Sullinger ready to work his way back
A lumbar-disc issue forced Sullinger to undergo season-ending surgery in February, confirming pre-draft fears about the health of his back. But Sullinger is adamant that the surgery will alleviate future concerns and believes he can be even better than he showed in 45 games this season.
"Everybody says back with a question mark; you might as well put an X through that," Sullinger said Thursday morning at a Stay in School assembly at Northeastern’s Matthews Arena, where the Celtics honored 1,500 middle school students from Boston public schools. "Because I had surgery and I’m taking my time getting back right, it won’t be a recurring injury."
Sullinger, the 21st pick in last year's draft, averaged 6 points and 5.9 rebounds in 19.8 minutes per game. He had ascended to a starting role with Boston before the injury derailed his first NBA season. He said the surgery should allow his game to flourish moving forward and should be viewed only as a positive.
"Honestly, when I was playing, I was playing on one leg," said the 6-foot-9 Sullinger. "My right leg was pretty much dead. I couldn’t push off, didn’t have any strength behind it. With the right leg being the way it was, and still being able to produce the way I did, I guess it sets a bit of a foundation, but mentally I know I can play better."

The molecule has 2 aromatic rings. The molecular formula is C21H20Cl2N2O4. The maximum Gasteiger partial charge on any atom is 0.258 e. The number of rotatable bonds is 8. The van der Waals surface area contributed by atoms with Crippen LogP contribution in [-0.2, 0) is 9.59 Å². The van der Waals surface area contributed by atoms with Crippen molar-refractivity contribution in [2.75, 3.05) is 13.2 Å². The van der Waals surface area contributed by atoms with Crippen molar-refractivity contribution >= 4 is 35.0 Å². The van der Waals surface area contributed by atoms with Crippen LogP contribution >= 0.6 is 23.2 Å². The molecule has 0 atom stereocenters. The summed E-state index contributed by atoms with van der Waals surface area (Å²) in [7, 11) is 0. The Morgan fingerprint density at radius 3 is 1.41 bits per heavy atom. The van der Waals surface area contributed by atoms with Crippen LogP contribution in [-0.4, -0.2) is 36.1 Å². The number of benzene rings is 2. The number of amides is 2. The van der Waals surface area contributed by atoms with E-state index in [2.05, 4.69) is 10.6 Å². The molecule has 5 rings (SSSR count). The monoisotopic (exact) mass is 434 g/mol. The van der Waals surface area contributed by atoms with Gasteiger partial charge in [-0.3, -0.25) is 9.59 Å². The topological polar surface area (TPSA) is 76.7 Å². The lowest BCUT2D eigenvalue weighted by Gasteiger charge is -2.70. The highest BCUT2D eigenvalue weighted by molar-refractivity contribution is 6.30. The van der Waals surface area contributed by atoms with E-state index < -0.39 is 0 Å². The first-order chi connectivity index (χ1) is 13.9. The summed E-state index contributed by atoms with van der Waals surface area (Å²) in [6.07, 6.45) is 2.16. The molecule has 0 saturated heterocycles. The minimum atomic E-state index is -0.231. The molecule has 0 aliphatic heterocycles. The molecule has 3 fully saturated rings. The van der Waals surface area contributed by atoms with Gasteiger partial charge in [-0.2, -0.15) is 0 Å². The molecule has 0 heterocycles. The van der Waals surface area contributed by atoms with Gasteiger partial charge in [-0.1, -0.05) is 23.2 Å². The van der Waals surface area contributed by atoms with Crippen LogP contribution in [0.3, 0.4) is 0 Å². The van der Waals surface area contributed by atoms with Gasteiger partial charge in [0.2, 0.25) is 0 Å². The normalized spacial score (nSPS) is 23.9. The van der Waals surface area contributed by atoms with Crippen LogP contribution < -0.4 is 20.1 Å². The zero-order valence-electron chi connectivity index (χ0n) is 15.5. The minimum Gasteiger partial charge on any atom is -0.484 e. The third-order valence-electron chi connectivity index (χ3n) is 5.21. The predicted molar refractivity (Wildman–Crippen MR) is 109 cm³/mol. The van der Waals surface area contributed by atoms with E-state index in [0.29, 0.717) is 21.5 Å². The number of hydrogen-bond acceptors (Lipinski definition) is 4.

Sullinger said doctors gave him the OK to resume light workouts about two weeks ago after being virtually immobile -- outside of walking -- since the surgery. Team doctors and strength coach Bryan Doo have constructed a 10-week program that will ramp up Sullinger's activity about 10 percent every two weeks.
"Maybe by September or October I’ll be 100 percent -- full go," said Sullinger.
That means, as expected, there will be no summer league for Sullinger, but he said that's not a disappointment for him and he's focused on rehabbing to ensure he's on the floor when the 2013-14 season begins.
A couple of other quick tidbits from Sullinger:
* REHABBING WITH RONDO: Sullinger said he's found added motivation by watching point guard Rajon Rondo rehab from ACL surgery. "We talk off and on, just trying to get each other’s minds right. Situations like this, you go through it alone, it’s kinda tough. But when you have someone by your side that’s trying to get back to where they were as well, it really helps you out." As for how Rondo is doing: "Rondo's doing great," said Sullinger. "Right now he’s rehabbing, and doing what he’s supposed to."
* NO HINTS ON KG, PIERCE: Sullinger said he hasn't had any communication with Paul Pierce or Kevin Garnett about their futures in Boston and is like everyone else who's waiting to find out whether they will be back. "I’m the same way. I'm not the GM, I’m not Danny [Ainge], so I don’t know anything that’s happening. Regardless of what they do, I support them either way." Sullinger has talked with coach Doc Rivers and said the two try to steer the conversation away from basketball. "Sometimes you just have to let people breathe. And that’s what they’ve been doing with Doc, Kevin and Paul. Just letting them be themselves because, after a while, just talking about basketball every freakin’ day, it’s really tough. I experience it all the time and I catch myself, stop myself, because at some point I’ll need a mental break."
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